If you slip and fall on government property, can you hold the government responsible for your injuries and other losses? To answer that question you'll start the same way you would with any slip-and-fall accident—by determining if your accident was caused by the negligence of the people responsible for maintaining the property.
But when you've been injured because of the negligence of a government (at the local, state, or federal level), your claim will be more complicated than it would be when a private party is at fault. Governments have passed laws creating strict procedural requirements for filing injury claims, and limiting how much compensation injured people can receive. It's crucial to understand these rules if you're considering a slip-and-fall claim against the government.
We'll discuss the important differences below, but in many ways a slip-and-fall lawsuit against the government works the same way as any other premises liability case. Whether you're injured on property owned by the government, a business, or an individual, you'll have to show that your accident was the result of the property owner's negligence (which is basically just the legal term for "carelessness").
In any slip-and-fall case, a plaintiff has to show:
This means that the government isn't automatically liable just because you fell on government property. There had to have been some unsafe condition or other problem that made the property unsafe under the circumstances. And in order to prove that the governmental entity was negligent, you must prove that it knew or should reasonably have known of the unsafe condition, and failed to take sensible steps to fix the problem.
So, let's say that a visitor spills water in the lobby of the Department of Motor Vehicles, and you slip on it two minutes later. In that situation it wouldn't be reasonable to expect the DMV to have known about and addressed the potential danger that quickly. But if the spill happened an hour earlier, and several customers had already complained about the slippery floor, you could argue that the DMV knew about the problem and failed in its duty to keep their property safe.
Keep in mind, too, that a defendant's own behavior and decisions play a role in determining the government's responsibility for a slip-and-fall accident. For example, if someone fell after ignoring a "Caution: Wet Floor" sign, it would be difficult for them to argue that the DMV didn't do enough to keep its visitors safe.
Of course, the first thing to focus on after any accident is your health and safety.
As soon as you're able, you should also make sure to start collecting the information and evidence you'll need if you want to demonstrate that the government (or a specific government agency) is liable for your injurie. For example, you should:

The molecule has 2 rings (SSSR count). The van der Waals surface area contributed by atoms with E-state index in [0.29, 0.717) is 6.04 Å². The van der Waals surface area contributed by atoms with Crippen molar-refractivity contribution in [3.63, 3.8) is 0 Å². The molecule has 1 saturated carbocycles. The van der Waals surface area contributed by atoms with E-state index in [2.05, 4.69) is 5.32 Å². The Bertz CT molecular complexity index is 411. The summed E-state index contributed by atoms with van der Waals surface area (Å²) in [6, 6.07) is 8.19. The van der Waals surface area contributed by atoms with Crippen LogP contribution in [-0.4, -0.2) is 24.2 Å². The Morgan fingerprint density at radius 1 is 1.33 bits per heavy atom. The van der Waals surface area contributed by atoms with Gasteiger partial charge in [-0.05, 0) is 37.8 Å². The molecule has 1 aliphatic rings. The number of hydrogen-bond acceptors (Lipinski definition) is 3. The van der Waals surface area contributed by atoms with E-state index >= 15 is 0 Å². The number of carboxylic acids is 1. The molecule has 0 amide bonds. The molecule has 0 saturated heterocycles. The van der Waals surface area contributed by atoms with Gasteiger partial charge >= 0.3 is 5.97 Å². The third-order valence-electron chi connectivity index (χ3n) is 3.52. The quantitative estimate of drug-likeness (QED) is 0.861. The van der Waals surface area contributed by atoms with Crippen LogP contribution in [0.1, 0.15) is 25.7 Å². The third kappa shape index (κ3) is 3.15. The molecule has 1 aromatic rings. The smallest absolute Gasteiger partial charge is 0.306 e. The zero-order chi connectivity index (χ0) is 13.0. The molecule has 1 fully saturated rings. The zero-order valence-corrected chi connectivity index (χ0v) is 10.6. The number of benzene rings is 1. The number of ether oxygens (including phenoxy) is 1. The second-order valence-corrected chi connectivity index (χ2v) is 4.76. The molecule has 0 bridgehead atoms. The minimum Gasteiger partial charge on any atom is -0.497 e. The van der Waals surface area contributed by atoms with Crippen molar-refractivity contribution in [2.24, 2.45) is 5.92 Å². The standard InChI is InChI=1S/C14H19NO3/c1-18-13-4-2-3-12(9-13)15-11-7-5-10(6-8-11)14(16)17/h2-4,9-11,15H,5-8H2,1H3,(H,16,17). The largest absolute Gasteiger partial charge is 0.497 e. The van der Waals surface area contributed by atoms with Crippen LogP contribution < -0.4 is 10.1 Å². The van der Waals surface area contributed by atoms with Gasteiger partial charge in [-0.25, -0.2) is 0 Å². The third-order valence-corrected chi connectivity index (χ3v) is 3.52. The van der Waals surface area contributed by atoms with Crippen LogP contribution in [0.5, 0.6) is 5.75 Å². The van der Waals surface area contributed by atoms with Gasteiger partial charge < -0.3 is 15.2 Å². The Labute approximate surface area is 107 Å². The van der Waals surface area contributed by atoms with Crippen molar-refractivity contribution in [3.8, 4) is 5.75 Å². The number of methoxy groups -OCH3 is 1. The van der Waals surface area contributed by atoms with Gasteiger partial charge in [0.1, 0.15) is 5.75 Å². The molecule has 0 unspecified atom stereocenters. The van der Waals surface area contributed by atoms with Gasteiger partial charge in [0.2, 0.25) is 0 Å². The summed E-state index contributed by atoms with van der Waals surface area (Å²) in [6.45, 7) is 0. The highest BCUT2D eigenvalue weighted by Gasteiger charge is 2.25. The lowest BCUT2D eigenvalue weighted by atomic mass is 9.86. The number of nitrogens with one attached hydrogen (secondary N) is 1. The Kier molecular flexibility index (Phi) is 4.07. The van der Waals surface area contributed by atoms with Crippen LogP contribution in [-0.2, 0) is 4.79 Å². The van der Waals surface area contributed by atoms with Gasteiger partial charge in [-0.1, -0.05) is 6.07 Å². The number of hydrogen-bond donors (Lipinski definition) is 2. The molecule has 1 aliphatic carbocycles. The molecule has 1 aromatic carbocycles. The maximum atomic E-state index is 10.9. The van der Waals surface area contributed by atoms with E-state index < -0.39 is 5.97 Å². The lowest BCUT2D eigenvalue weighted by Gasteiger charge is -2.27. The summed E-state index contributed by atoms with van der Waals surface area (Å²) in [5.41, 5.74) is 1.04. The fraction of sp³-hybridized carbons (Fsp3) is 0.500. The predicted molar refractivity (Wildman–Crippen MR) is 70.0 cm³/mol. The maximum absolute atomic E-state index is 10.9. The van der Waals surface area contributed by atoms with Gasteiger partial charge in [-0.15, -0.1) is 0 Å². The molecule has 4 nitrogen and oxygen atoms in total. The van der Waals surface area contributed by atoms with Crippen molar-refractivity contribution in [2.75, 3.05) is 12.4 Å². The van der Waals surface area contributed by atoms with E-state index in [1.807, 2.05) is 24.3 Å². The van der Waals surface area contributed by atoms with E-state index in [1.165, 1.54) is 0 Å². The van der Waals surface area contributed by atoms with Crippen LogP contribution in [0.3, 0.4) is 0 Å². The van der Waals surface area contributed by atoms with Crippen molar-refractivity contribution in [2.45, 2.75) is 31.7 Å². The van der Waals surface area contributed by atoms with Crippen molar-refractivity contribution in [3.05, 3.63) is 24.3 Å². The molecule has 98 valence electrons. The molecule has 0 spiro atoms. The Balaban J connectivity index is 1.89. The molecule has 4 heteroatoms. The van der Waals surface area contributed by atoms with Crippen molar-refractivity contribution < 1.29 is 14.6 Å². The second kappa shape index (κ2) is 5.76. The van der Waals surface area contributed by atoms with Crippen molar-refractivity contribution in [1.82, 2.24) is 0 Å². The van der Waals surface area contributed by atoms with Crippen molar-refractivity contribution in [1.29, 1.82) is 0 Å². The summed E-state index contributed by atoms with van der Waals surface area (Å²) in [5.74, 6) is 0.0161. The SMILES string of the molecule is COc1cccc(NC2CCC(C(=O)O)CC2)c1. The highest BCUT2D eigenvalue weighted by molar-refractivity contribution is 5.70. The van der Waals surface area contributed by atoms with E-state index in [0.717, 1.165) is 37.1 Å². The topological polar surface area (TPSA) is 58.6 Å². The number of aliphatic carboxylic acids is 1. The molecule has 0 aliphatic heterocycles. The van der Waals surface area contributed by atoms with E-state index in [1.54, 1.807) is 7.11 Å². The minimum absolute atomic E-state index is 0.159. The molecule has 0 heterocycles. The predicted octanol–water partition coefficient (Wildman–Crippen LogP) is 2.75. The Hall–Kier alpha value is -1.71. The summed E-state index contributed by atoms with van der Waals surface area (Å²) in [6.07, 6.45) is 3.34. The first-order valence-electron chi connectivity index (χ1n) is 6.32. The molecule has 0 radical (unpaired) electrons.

It cannot be emphasized enough that a picture is worth a thousand words in a slip-and-fall case. Broken sidewalks or stairs can be fixed; floors can be dried and cleared of debris; ice can melt or be cleared away. It can be difficult or impossible to win a case that hinges on the negligence of a property owner if you can't capture the scene of your accident as it was at the time of your fall.
If you're considering a slip-and-fall lawsuit against the government, it's crucial that you follow the correct process. The specific rules will vary depending on where you fell:
One of the common features of the FTCA and similar state-level laws is that they require people who've been injured to go file a so-called administrative claim before filing a lawsuit. With an administrative claim, you follow a process for seeking compensation directly from the agency responsible for your injuries. You're only allowed to take your case to court once you get a final decision from the agency. In legal and bureaucratic terms, this is called "exhausting your administrative remedies."
In some states, including Arkansas and Kentucky, your slip-and-fall case against the state wouldn't ever be heard in a regular court. These states have a broad interpretation of the government's immunity from lawsuits. Instead of suing, a person who's suffered injuries because of government conduct submits their case to a "board of claims" or "claims commission" that examines the evidence and decides what compensation (if any) to pay.
Even if you have a strong case, you could lose your chance to receive compensation if you don't follow the correct procedure for submitting your claim. At minimum, you should make sure that you:
You may be able to find the necessary forms and instructions just by searching for them online. But if you have questions about the process you may want to consider asking an attorney for advice or assistance.
Even if you're able to file a lawsuit against a government agency, and you end up winning, there may be a statutory limit on the amount of damages you can recover. For example:
If you think you may have a slip-and-fall claim against your municipal or state government, you can read about your state's rules for filing a lawsuit against the government. Any lawsuit against the government will require you to navigate laws and procedures that are even more complicated than the ones that apply to normal court cases. So it will probably be helpful to consult with a local attorney who has experience handling personal injury cases against government defendants. A good attorney can help you understand your options and decide the best way to proceed.